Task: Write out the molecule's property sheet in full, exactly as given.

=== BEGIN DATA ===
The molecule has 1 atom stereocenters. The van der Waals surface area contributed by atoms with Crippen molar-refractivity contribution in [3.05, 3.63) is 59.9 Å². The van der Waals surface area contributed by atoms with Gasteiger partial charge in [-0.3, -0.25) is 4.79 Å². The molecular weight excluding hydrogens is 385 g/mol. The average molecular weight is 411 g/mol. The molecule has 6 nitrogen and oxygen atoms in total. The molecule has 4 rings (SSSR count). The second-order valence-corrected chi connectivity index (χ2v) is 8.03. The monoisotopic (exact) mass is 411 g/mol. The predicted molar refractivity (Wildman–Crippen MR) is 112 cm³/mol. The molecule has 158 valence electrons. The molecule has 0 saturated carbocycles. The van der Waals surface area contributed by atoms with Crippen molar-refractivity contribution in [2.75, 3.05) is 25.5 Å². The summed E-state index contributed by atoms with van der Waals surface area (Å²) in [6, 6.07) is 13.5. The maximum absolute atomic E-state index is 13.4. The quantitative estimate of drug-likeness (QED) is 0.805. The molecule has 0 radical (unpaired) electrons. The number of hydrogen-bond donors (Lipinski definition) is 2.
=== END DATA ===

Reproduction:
The molecule has 1 atom stereocenters. The van der Waals surface area contributed by atoms with Crippen molar-refractivity contribution in [3.05, 3.63) is 59.9 Å². The van der Waals surface area contributed by atoms with Gasteiger partial charge in [-0.3, -0.25) is 4.79 Å². The molecular weight excluding hydrogens is 385 g/mol. The average molecular weight is 411 g/mol. The molecule has 6 nitrogen and oxygen atoms in total. The molecule has 4 rings (SSSR count). The second-order valence-corrected chi connectivity index (χ2v) is 8.03. The monoisotopic (exact) mass is 411 g/mol. The predicted molar refractivity (Wildman–Crippen MR) is 112 cm³/mol. The molecule has 158 valence electrons. The molecule has 0 saturated carbocycles. The van der Waals surface area contributed by atoms with Crippen molar-refractivity contribution in [2.75, 3.05) is 25.5 Å². The summed E-state index contributed by atoms with van der Waals surface area (Å²) in [6, 6.07) is 13.5. The maximum absolute atomic E-state index is 13.4. The quantitative estimate of drug-likeness (QED) is 0.805. The molecule has 0 radical (unpaired) electrons. The number of hydrogen-bond donors (Lipinski definition) is 2.